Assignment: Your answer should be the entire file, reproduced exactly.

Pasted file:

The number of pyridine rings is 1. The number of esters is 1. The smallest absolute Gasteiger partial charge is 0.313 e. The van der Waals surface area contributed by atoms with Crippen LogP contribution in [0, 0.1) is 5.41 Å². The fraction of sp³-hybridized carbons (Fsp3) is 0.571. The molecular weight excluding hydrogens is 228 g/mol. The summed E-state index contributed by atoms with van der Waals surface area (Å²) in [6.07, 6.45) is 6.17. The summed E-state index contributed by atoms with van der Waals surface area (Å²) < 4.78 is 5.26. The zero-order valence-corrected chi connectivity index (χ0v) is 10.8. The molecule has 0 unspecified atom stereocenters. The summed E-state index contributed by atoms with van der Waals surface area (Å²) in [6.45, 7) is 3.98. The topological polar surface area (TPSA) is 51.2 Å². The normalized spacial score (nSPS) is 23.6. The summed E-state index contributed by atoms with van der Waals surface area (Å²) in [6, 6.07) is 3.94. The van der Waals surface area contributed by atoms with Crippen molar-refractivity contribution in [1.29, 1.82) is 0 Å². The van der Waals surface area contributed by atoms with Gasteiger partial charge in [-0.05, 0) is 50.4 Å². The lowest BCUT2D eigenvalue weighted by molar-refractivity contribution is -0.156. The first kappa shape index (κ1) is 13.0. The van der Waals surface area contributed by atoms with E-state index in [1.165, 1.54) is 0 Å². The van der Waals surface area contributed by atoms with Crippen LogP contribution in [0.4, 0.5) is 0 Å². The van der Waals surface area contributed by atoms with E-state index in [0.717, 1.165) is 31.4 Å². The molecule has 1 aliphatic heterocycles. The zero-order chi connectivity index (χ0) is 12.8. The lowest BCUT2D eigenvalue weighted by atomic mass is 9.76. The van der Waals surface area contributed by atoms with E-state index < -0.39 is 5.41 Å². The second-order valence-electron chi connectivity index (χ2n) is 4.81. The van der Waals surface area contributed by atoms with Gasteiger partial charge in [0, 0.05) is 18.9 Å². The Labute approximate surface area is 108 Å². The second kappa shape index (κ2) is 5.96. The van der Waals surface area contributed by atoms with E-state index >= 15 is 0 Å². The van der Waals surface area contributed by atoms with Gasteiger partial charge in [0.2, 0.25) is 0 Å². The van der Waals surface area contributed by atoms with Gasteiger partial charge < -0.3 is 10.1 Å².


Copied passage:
The number of pyridine rings is 1. The number of esters is 1. The smallest absolute Gasteiger partial charge is 0.313 e. The van der Waals surface area contributed by atoms with Crippen LogP contribution in [0, 0.1) is 5.41 Å². The fraction of sp³-hybridized carbons (Fsp3) is 0.571. The molecular weight excluding hydrogens is 228 g/mol. The summed E-state index contributed by atoms with van der Waals surface area (Å²) in [6.07, 6.45) is 6.17. The summed E-state index contributed by atoms with van der Waals surface area (Å²) < 4.78 is 5.26. The zero-order valence-corrected chi connectivity index (χ0v) is 10.8. The molecule has 0 unspecified atom stereocenters. The summed E-state index contributed by atoms with van der Waals surface area (Å²) in [6.45, 7) is 3.98. The topological polar surface area (TPSA) is 51.2 Å². The normalized spacial score (nSPS) is 23.6. The summed E-state index contributed by atoms with van der Waals surface area (Å²) in [6, 6.07) is 3.94. The van der Waals surface area contributed by atoms with Crippen molar-refractivity contribution in [1.29, 1.82) is 0 Å². The van der Waals surface area contributed by atoms with Gasteiger partial charge in [-0.05, 0) is 50.4 Å². The lowest BCUT2D eigenvalue weighted by molar-refractivity contribution is -0.156. The first kappa shape index (κ1) is 13.0. The van der Waals surface area contributed by atoms with E-state index in [1.165, 1.54) is 0 Å². The van der Waals surface area contributed by atoms with Crippen LogP contribution in [0.4, 0.5) is 0 Å². The van der Waals surface area contributed by atoms with E-state index in [0.717, 1.165) is 31.4 Å². The molecule has 1 aliphatic heterocycles. The zero-order chi connectivity index (χ0) is 12.8. The lowest BCUT2D eigenvalue weighted by atomic mass is 9.76. The van der Waals surface area contributed by atoms with E-state index < -0.39 is 5.41 Å². The second-order valence-electron chi connectivity index (χ2n) is 4.81. The van der Waals surface area contributed by atoms with Gasteiger partial charge in [0, 0.05) is 18.9 Å². The Labute approximate surface area is 108 Å². The second kappa shape index (κ2) is 5.96. The van der Waals surface area contributed by atoms with E-state index >= 15 is 0 Å². The van der Waals surface area contributed by atoms with Gasteiger partial charge in [0.2, 0.25) is 0 Å². The van der Waals surface area contributed by atoms with Gasteiger partial charge < -0.3 is 10.1 Å².